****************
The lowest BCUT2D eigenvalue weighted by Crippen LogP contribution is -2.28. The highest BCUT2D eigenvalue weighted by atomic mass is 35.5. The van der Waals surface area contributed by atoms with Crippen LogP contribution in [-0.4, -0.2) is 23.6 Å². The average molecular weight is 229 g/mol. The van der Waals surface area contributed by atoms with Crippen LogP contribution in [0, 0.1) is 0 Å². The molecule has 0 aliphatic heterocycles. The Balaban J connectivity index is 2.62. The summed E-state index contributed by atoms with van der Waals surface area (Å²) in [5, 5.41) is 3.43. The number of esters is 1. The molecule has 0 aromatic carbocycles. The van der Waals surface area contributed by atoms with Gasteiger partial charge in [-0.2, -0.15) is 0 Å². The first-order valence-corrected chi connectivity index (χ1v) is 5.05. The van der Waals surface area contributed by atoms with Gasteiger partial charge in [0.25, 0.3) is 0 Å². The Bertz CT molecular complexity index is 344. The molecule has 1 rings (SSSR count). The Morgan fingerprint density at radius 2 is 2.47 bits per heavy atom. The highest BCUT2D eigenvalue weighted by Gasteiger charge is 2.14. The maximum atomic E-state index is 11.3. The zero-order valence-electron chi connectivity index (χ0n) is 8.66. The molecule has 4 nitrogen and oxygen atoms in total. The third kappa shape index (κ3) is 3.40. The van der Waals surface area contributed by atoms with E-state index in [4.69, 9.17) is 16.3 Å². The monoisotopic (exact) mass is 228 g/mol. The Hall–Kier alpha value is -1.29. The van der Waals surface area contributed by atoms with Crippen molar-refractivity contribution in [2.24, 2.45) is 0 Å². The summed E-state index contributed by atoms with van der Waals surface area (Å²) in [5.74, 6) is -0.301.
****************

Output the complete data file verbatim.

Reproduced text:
The lowest BCUT2D eigenvalue weighted by Crippen LogP contribution is -2.28. The highest BCUT2D eigenvalue weighted by atomic mass is 35.5. The van der Waals surface area contributed by atoms with Crippen LogP contribution in [-0.4, -0.2) is 23.6 Å². The average molecular weight is 229 g/mol. The van der Waals surface area contributed by atoms with Crippen LogP contribution in [0, 0.1) is 0 Å². The molecule has 0 aliphatic heterocycles. The Balaban J connectivity index is 2.62. The summed E-state index contributed by atoms with van der Waals surface area (Å²) in [5, 5.41) is 3.43. The number of esters is 1. The molecule has 0 aromatic carbocycles. The van der Waals surface area contributed by atoms with Gasteiger partial charge in [-0.2, -0.15) is 0 Å². The first-order valence-corrected chi connectivity index (χ1v) is 5.05. The van der Waals surface area contributed by atoms with Gasteiger partial charge in [0.25, 0.3) is 0 Å². The Bertz CT molecular complexity index is 344. The molecule has 1 rings (SSSR count). The Morgan fingerprint density at radius 2 is 2.47 bits per heavy atom. The highest BCUT2D eigenvalue weighted by Gasteiger charge is 2.14. The maximum atomic E-state index is 11.3. The zero-order valence-electron chi connectivity index (χ0n) is 8.66. The molecule has 4 nitrogen and oxygen atoms in total. The third kappa shape index (κ3) is 3.40. The van der Waals surface area contributed by atoms with E-state index in [4.69, 9.17) is 16.3 Å². The monoisotopic (exact) mass is 228 g/mol. The Hall–Kier alpha value is -1.29. The van der Waals surface area contributed by atoms with Crippen molar-refractivity contribution in [2.24, 2.45) is 0 Å². The summed E-state index contributed by atoms with van der Waals surface area (Å²) in [5.74, 6) is -0.301.